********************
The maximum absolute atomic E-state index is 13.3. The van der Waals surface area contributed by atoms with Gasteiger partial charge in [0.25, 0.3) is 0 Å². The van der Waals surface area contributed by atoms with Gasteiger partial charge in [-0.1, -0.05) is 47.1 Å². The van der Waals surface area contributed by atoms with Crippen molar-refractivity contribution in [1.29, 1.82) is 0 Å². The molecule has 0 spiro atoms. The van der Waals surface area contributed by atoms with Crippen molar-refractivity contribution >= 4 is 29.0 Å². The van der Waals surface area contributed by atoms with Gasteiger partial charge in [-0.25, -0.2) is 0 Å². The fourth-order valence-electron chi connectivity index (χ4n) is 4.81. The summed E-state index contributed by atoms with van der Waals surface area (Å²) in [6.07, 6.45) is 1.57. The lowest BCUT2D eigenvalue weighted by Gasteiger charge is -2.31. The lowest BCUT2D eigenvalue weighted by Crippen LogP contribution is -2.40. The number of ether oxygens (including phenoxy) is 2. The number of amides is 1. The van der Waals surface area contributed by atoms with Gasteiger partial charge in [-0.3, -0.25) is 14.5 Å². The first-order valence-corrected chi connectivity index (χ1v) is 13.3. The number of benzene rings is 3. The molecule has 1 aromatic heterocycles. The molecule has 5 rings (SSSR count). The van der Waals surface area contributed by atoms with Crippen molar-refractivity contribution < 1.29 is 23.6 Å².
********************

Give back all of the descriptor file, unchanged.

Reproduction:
The maximum absolute atomic E-state index is 13.3. The van der Waals surface area contributed by atoms with Gasteiger partial charge in [0.25, 0.3) is 0 Å². The van der Waals surface area contributed by atoms with Gasteiger partial charge in [-0.1, -0.05) is 47.1 Å². The van der Waals surface area contributed by atoms with Crippen molar-refractivity contribution in [1.29, 1.82) is 0 Å². The molecule has 0 spiro atoms. The van der Waals surface area contributed by atoms with Crippen molar-refractivity contribution >= 4 is 29.0 Å². The van der Waals surface area contributed by atoms with Gasteiger partial charge in [-0.25, -0.2) is 0 Å². The fourth-order valence-electron chi connectivity index (χ4n) is 4.81. The summed E-state index contributed by atoms with van der Waals surface area (Å²) in [6.07, 6.45) is 1.57. The lowest BCUT2D eigenvalue weighted by Gasteiger charge is -2.31. The lowest BCUT2D eigenvalue weighted by Crippen LogP contribution is -2.40. The number of ether oxygens (including phenoxy) is 2. The number of amides is 1. The van der Waals surface area contributed by atoms with Gasteiger partial charge in [-0.3, -0.25) is 14.5 Å². The first-order valence-corrected chi connectivity index (χ1v) is 13.3. The number of benzene rings is 3. The molecule has 1 aromatic heterocycles. The molecule has 5 rings (SSSR count). The van der Waals surface area contributed by atoms with Crippen molar-refractivity contribution < 1.29 is 23.6 Å².